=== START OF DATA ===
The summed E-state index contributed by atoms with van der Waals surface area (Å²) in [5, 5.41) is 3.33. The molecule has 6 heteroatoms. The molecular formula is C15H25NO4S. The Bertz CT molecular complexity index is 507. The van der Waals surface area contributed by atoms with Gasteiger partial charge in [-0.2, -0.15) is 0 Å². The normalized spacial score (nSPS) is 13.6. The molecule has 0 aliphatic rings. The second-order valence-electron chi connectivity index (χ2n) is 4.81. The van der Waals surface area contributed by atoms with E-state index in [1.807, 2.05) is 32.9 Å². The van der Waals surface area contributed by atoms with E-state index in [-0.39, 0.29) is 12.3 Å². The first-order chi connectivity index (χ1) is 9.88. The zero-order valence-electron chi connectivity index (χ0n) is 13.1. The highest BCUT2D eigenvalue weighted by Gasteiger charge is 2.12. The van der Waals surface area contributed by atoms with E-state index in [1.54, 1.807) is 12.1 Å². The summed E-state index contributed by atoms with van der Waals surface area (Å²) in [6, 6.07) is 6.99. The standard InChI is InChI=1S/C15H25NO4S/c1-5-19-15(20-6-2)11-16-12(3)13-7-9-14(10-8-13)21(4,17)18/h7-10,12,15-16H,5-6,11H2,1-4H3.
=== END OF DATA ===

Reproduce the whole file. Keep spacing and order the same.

The summed E-state index contributed by atoms with van der Waals surface area (Å²) in [5, 5.41) is 3.33. The molecule has 6 heteroatoms. The molecular formula is C15H25NO4S. The Bertz CT molecular complexity index is 507. The van der Waals surface area contributed by atoms with Gasteiger partial charge in [-0.2, -0.15) is 0 Å². The normalized spacial score (nSPS) is 13.6. The molecule has 0 aliphatic rings. The second-order valence-electron chi connectivity index (χ2n) is 4.81. The van der Waals surface area contributed by atoms with E-state index in [1.807, 2.05) is 32.9 Å². The van der Waals surface area contributed by atoms with E-state index in [-0.39, 0.29) is 12.3 Å². The first-order chi connectivity index (χ1) is 9.88. The zero-order valence-electron chi connectivity index (χ0n) is 13.1. The highest BCUT2D eigenvalue weighted by Gasteiger charge is 2.12. The van der Waals surface area contributed by atoms with E-state index in [1.54, 1.807) is 12.1 Å². The summed E-state index contributed by atoms with van der Waals surface area (Å²) in [6, 6.07) is 6.99. The standard InChI is InChI=1S/C15H25NO4S/c1-5-19-15(20-6-2)11-16-12(3)13-7-9-14(10-8-13)21(4,17)18/h7-10,12,15-16H,5-6,11H2,1-4H3.